Plenty of hotels have a few ghost stories to their name, but the sinister presence that stalked and murdered visitors to the World's Fair Hotel—widely known today as the spooky Chicago Murder Castle—was very human. The castle was a sprawling three-story labyrinth of deadly traps and torture chambers designed by one of the most twisted serial killers in American history, Herman Webster Mudgett, better known as H. H. Holmes. Nobody knows exactly how many people Holmes really killed, but before his death, he confessed to at least 27 murders—which, according to his descendant Jeff Mudget, might have even included the killings of Jack the Ripper.
The true nature of H. H. Holmes's murder castle was kept so secret that not even its architects understood the whole layout. Holmes used the hotel's confusing, claustrophobic design to isolate and trap his victims, and until his capture in 1894, he was the only one who knew every grisly secret of the building. The Chicago Tribune published a lurid description of all the crazy death traps in Holmes's murder castle in an 1895 article, and any unsuspecting former guests finally found out about the horrific ways H. H. Holmes murdered people in soundproof, airtight, pitch-black rooms just a wall away.
Today, a post office occupies the same land where the Murder Castle once stood. Maintenance workers have reported feeling and seeing strange things in the basement, where Holmes kept the nightmarish collection of tools and torture devices that many visitors only discovered when it was too late.
Read on about H. H. Holmes's devious murder traps. They may just make you think twice about booking your next hotel room.
Labs Full of Poison Were Used For Twisted Experiments
When Holmes wasn't getting rid of his guests' bodies or subjecting them to excruciating torture in the basement of the Murder Castle, he was busy conducting experiments on them. After sending dead or unconscious captives down a secret chute to the basement, those who weren't dissolved in acid or stretched to death found themselves on Holmes's operating table.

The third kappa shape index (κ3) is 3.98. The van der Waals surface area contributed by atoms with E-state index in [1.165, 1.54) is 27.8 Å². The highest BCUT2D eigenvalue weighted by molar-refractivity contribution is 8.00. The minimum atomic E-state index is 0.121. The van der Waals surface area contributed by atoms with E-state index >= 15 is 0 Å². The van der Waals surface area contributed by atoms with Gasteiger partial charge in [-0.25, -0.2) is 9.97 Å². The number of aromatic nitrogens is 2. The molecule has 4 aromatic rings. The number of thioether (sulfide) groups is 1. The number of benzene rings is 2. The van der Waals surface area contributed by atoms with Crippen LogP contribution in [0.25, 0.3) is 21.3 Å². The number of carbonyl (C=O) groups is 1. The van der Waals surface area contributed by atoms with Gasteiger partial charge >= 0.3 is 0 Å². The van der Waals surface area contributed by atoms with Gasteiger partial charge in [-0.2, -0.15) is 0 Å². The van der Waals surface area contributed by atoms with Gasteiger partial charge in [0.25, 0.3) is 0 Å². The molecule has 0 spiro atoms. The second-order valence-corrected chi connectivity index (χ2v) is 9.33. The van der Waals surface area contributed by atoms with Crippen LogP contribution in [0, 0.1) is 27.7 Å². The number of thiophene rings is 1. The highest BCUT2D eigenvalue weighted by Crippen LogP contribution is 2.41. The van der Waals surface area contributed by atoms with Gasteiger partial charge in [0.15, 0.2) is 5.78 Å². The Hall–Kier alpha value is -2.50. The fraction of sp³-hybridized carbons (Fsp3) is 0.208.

Holmes used his basement laboratory to dissect these victims and perform macabre medical experiments on them with the help of various surgical instruments and poisons. He then removed their organs and cleaned the remaining flesh from their skeletons, which he sold to doctors and medical departments as anatomical models.
An Airtight Vault To Lock A Victim Up And Cut Off Their Air Supply
If there was one thing H. H. Holmes was better at than using a whole house as a murder weapon, it was inventing new ways to asphyxiate people. On the third floor of the Murder Castle, Holmes installed a soundproof, airtight vault lined with steel and equipped with a gas flame, which he claimed was there to provide a light source. By blowing on any of the air pipes connected to the vault, Holmes could extinguish the gas flame, and anyone unlucky enough to be trapped inside would quickly suffocate.
One of his victims, Annie Williams, was tricked into entering the vault when Holmes asked her to retrieve a file for him. Investigators later found claw marks in the vault walls where she had tried in vain to scratch her way to freedom.
A Secret Room With No Doors To Starve A Victim In Pitch Black
Among the many hidden trapdoors and chutes in the Murder Castle was a completely sealed-up chamber in the middle of the second floor. This secret hideaway was disguised as an extra room at the back of a dark closet, but anyone who tried to open the door to the “extra room” would find only a wall. After tearing the wall down, police discovered the real entrance to the room—a trapdoor in the corner of the ceiling, which could only be accessed by climbing through a fake elevator chute.
There was no other way in or out of the pitch-black room, and the ceiling trapdoor opened from the outside. This left only one choice for anyone trapped inside: a slow death by starvation alone in the dark.
Hidden Gas Pipes Asphyxiated People In Their Rooms
When investigators searched the castle after Holmes was arrested, one of the most disturbing things they discovered was a system of gas pipes hidden in the walls and floors. These pipes were connected to valves in Holmes's personal room, so he could let gas flood into the rooms of his peacefully sleeping victims at any time, killing them slowly and silently by asphyxiation. Not even people with whom Holmes was close could trust that they wouldn't be secretly gassed to death—Chicago authorities believed that this might have been how he killed his mistress and bookkeeper, Julia Conner.